Daphne Caruana Galizia was killed by a car bomb in Malta in October 2017. Paul Caruana Galizia described his mother, the first woman in the country to have written a political column, as a powerful, politically active, feminist.
At the time of her death, Daphne was investigating political corruption at the highest levels, particularly the Panama papers and, as BBC’s Europe Editor Katya Adler noted, whether Malta’s cash for passports scheme is a backdoor to getting dirty Russian money into the EU.
“Criticism of the government in Malta has become a very dangerous thing,” Journalist Caroline Muscat said. She described Daphne’s death as the “culmination of all that is wrong with the system” and called the Maltese government a “bigger generator of fake news” than any of the country’s other news platforms. Paul said his mother was a significant oppositional force to Malta’s polarised parties and that he does not trust that the investigation of his mother’s death will be conducted properly.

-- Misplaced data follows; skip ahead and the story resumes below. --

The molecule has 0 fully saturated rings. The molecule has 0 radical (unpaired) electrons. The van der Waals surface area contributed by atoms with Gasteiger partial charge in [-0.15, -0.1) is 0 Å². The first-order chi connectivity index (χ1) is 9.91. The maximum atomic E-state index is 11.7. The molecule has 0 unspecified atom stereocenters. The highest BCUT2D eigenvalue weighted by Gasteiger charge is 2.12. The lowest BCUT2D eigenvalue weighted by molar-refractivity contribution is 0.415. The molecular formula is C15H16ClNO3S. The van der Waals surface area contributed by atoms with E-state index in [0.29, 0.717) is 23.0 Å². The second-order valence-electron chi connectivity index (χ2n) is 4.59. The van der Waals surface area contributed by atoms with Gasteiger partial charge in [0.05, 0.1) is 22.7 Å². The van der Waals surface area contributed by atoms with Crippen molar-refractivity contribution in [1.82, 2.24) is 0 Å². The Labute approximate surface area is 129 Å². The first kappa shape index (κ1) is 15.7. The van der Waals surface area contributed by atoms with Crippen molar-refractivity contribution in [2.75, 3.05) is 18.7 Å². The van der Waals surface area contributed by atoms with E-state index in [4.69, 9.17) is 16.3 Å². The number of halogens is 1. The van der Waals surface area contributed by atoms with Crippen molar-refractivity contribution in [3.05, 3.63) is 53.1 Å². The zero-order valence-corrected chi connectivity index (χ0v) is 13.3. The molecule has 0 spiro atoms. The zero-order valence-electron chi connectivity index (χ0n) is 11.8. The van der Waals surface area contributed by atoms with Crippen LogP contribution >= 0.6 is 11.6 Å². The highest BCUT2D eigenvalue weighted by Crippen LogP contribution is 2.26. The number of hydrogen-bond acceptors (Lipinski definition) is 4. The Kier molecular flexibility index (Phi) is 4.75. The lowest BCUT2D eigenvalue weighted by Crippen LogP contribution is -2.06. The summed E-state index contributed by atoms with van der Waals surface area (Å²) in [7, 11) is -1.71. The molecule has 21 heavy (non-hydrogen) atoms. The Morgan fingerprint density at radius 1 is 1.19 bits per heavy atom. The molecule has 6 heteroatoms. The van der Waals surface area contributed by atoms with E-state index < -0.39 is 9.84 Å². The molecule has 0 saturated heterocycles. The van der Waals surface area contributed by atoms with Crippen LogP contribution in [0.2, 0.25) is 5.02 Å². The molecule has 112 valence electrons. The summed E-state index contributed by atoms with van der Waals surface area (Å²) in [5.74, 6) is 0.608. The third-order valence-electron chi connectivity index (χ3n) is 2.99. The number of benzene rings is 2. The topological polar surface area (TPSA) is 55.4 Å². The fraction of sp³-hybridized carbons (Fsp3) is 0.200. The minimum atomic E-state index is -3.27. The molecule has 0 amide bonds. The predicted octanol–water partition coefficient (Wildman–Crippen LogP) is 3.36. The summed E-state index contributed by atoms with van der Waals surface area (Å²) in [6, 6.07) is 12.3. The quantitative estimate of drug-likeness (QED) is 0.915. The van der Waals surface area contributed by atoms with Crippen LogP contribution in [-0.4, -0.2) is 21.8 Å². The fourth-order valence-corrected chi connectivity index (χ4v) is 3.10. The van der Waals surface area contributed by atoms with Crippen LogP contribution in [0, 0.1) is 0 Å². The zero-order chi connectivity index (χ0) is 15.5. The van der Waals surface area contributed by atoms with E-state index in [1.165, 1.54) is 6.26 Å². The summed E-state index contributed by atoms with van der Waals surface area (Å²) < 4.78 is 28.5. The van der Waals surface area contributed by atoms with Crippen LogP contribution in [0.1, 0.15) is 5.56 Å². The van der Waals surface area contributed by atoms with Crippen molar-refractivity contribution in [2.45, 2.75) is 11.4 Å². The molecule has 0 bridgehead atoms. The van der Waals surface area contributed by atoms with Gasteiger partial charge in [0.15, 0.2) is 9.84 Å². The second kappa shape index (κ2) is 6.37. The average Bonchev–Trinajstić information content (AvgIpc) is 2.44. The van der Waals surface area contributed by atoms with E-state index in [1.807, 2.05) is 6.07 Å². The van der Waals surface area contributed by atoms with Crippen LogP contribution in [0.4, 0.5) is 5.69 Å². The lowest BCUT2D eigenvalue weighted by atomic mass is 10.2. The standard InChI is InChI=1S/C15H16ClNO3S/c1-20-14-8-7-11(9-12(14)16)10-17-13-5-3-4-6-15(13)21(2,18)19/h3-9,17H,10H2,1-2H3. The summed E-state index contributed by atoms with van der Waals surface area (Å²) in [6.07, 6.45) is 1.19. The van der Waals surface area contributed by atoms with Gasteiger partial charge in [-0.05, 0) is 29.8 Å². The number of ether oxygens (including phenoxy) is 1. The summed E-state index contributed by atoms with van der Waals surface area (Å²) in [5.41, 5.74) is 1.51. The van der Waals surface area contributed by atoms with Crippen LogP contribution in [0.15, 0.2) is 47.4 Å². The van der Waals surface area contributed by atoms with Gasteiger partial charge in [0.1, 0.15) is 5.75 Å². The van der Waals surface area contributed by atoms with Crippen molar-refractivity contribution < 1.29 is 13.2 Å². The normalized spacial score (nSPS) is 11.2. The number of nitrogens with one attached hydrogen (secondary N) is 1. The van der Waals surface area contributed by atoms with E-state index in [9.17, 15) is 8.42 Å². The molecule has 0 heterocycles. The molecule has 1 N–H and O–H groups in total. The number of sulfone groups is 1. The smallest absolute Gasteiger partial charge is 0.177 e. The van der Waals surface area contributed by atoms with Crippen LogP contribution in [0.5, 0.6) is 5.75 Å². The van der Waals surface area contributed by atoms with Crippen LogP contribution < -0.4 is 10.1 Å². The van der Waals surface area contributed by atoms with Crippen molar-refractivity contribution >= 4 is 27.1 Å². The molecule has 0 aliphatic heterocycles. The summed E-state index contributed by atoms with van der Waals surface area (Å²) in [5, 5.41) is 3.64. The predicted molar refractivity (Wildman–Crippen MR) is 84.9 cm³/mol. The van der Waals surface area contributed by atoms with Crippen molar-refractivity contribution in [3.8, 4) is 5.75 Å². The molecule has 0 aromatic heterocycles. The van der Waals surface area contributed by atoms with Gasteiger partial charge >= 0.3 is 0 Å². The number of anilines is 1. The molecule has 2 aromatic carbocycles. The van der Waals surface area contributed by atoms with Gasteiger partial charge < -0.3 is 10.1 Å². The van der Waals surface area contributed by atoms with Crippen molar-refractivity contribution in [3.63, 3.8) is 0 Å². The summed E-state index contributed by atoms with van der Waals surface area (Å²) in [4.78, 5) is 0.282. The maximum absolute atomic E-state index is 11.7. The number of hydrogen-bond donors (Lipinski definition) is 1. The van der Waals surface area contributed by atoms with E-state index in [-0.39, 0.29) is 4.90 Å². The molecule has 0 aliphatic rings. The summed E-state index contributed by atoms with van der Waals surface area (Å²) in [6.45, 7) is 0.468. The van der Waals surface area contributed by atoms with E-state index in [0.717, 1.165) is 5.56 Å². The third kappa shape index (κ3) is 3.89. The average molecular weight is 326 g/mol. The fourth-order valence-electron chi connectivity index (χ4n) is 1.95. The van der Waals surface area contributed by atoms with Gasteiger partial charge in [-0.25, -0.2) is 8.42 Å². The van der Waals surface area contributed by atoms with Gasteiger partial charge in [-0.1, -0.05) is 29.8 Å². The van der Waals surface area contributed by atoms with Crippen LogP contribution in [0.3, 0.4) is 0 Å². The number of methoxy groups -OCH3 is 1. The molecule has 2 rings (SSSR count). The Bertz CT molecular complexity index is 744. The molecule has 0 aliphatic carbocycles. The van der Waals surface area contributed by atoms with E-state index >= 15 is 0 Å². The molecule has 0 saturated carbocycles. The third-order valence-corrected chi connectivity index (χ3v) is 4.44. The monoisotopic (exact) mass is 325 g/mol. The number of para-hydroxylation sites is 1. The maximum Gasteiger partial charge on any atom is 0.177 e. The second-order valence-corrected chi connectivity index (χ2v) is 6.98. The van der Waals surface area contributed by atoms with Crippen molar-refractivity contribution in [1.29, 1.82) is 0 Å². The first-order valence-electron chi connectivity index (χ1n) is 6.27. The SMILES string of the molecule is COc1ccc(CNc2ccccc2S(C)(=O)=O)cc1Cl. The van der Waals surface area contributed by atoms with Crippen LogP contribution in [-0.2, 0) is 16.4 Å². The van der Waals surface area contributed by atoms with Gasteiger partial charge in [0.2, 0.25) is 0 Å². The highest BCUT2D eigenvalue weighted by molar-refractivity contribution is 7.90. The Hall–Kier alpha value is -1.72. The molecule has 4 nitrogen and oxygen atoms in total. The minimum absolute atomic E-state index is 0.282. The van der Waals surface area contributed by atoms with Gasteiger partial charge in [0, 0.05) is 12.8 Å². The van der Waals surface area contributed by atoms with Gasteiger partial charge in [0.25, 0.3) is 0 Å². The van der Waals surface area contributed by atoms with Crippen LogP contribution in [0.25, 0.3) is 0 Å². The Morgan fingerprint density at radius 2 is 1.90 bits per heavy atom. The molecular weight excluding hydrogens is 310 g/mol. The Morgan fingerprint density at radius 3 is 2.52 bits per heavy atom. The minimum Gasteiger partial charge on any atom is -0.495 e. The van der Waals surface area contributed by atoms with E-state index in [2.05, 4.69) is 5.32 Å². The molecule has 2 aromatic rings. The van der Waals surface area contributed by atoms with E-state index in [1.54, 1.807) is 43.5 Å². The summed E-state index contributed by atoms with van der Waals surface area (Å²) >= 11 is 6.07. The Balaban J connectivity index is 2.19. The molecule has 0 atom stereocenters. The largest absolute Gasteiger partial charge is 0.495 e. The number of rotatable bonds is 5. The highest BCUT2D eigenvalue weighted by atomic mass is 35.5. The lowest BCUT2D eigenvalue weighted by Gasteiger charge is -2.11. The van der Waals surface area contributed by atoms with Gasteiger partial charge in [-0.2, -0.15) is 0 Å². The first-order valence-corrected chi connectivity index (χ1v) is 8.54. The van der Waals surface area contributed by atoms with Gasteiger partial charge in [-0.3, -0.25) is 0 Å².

Rachael Jolley, editor of Index of Censorship, stressed that the violent treatment of journalists is a serious problem across the EU. The Galizia family had faced ongoing harassment for years and are still battling 34 pending lawsuits against Daphne’s articles.
If you missed this, you might enjoy Secret Pigeon Service on Wednesday 30th May.